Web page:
GAO stated that Bid Protest Regulations require that protests, other than those based on alleged solicitation improprieties, shall be filed not later than 10 days after the basis of protest was known, or should have been known. Additionally, protesters are required to diligently pursue all information that may give rise to protest grounds, but GAO resolves doubts regarding timeliness in favor of protesters.
GAO found that, here, it cannot conclude that the protester failed to diligently pursue this information. GAO noted that AttainX was not initially aware of a problem concerning the receipt of its quotation in May, since it received an automated delivery confirmation message indicating that “delivery to these recipients or groups is complete, but no delivery notification was sent by the destination server.” AttainX also pursued this matter beginning in August by repeatedly inquiring about the status of the procurement. Since the protester’s repeated efforts to learn information about the procurement were frustrated by internal staffing changes within the agency, GAO was “unwilling to conclude that AttainX failed to make a good faith effort to diligently pursue this information.” Additionally, since doubts regarding timeliness are resolved in favor of protesters, GAO concluded that it would not dismiss the protest as untimely.
AttainX next argues that since its protest was timely sent, the agency should now consider its quotation. The agency argues that this protest should be denied because the quotation was not received by the agency’s contracting personnel. GAO stated that it is an offeror’s responsibility to deliver its proposal or quotation to the proper place and the protester has the burden to show that it timely delivered its submission to the agency at the specified address.
GAO found that, here, the protester sent its quotation to the address specified in the solicitation, however, it was retained in the agency’s email server, so they were unaware of AttainX’s quotation before award. The agency later told AttainX that it had been having “issues with emails sometimes being quarantined,” but the record did now show that this was a known problem at the time the agency received quotations under the solicitation and there is no indication that other vendors for this procurement experienced similar problems. Thus, GAO determined there is no evidence to support a conclusion that this email was lost due to a systemic problem or failure with the agency’s systems.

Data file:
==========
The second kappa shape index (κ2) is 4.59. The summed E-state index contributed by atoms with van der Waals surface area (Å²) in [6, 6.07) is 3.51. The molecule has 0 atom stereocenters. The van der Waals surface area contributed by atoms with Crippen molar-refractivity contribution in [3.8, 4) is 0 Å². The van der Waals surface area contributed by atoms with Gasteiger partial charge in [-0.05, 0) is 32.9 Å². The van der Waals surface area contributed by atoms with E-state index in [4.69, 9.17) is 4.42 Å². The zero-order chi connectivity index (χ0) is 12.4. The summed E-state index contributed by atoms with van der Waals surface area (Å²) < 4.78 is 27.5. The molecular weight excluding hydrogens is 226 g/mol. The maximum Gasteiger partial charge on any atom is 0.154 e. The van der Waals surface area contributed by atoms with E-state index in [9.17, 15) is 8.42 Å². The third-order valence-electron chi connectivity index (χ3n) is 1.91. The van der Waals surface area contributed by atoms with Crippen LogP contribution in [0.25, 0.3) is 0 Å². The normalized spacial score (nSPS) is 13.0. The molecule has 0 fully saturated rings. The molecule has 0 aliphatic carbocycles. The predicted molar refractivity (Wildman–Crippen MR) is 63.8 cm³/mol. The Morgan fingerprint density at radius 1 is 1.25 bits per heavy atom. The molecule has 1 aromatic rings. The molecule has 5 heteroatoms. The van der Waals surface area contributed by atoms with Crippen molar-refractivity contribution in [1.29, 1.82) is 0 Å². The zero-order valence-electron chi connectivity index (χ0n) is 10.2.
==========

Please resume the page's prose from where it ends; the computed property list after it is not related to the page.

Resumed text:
GAO concluded that since “no discernable fault lies with either party, we find the circumstances presented by this case to be most closely analogous to those cases where an offer or quotation reaches the agency, but is misplaced and subsequently discovered by the agency after award.” GAO acknowledged that an offer or quotation can be lost or misplaced and, in such cases, GAO has concluded “that a protester is not entitled to relief absent evidence of a conscious or deliberate effort by contracting personnel to prevent selection of that firm or when the record demonstrates that the loss was not an isolated incident, but rather, was part of a systemic failure on behalf of the agency such that the procedures in place to receive and safeguard quotations cannot be considered reasonable.” GAO denied the protest on these grounds.
Our Government Contracts Practice Group has extensive experience in government contract law, helping clients solve their government contract problems relating to the award or performance of a federal government contract, including bid protests, contract claims, small business concerns, and teaming and subcontractor relations. If you need more guidance or information, contact Craig Lawless, Senior Counsel in our Government Contracts practice area at General Counsel, P.C., 703-266-1865.